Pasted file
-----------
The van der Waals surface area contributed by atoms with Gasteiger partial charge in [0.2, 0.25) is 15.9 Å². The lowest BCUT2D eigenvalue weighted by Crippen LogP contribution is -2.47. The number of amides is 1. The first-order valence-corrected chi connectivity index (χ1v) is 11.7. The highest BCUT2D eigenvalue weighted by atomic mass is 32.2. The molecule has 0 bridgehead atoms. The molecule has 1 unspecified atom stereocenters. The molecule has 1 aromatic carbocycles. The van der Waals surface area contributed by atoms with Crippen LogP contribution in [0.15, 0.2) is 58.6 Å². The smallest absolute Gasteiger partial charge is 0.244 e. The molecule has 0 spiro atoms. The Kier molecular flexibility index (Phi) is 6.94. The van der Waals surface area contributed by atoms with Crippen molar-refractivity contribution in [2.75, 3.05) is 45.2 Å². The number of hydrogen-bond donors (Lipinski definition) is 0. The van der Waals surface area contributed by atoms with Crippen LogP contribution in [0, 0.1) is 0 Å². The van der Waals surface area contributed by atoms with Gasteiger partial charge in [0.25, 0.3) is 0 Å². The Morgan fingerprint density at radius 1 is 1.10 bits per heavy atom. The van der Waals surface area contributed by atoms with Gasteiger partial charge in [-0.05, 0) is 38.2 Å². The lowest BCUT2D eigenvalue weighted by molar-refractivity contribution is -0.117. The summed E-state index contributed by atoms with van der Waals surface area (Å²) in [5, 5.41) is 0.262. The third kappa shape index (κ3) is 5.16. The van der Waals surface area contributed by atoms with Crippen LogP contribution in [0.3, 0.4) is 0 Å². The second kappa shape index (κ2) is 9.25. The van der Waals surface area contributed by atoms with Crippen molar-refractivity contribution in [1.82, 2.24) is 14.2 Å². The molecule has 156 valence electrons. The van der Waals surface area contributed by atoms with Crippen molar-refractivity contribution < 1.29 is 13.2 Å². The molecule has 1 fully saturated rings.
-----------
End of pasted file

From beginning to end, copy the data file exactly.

The van der Waals surface area contributed by atoms with Gasteiger partial charge in [0.2, 0.25) is 15.9 Å². The lowest BCUT2D eigenvalue weighted by Crippen LogP contribution is -2.47. The number of amides is 1. The first-order valence-corrected chi connectivity index (χ1v) is 11.7. The highest BCUT2D eigenvalue weighted by atomic mass is 32.2. The molecule has 0 bridgehead atoms. The molecule has 1 unspecified atom stereocenters. The molecule has 1 aromatic carbocycles. The van der Waals surface area contributed by atoms with Crippen LogP contribution in [0.15, 0.2) is 58.6 Å². The smallest absolute Gasteiger partial charge is 0.244 e. The molecule has 0 spiro atoms. The Kier molecular flexibility index (Phi) is 6.94. The van der Waals surface area contributed by atoms with Crippen molar-refractivity contribution in [2.75, 3.05) is 45.2 Å². The number of hydrogen-bond donors (Lipinski definition) is 0. The van der Waals surface area contributed by atoms with Crippen LogP contribution in [0, 0.1) is 0 Å². The van der Waals surface area contributed by atoms with Gasteiger partial charge in [0.25, 0.3) is 0 Å². The Morgan fingerprint density at radius 1 is 1.10 bits per heavy atom. The van der Waals surface area contributed by atoms with Gasteiger partial charge in [-0.05, 0) is 38.2 Å². The lowest BCUT2D eigenvalue weighted by molar-refractivity contribution is -0.117. The summed E-state index contributed by atoms with van der Waals surface area (Å²) in [5, 5.41) is 0.262. The third kappa shape index (κ3) is 5.16. The van der Waals surface area contributed by atoms with Crippen LogP contribution in [0.3, 0.4) is 0 Å². The second kappa shape index (κ2) is 9.25. The van der Waals surface area contributed by atoms with Crippen molar-refractivity contribution in [1.82, 2.24) is 14.2 Å². The molecule has 156 valence electrons. The van der Waals surface area contributed by atoms with Crippen molar-refractivity contribution < 1.29 is 13.2 Å². The molecule has 1 fully saturated rings.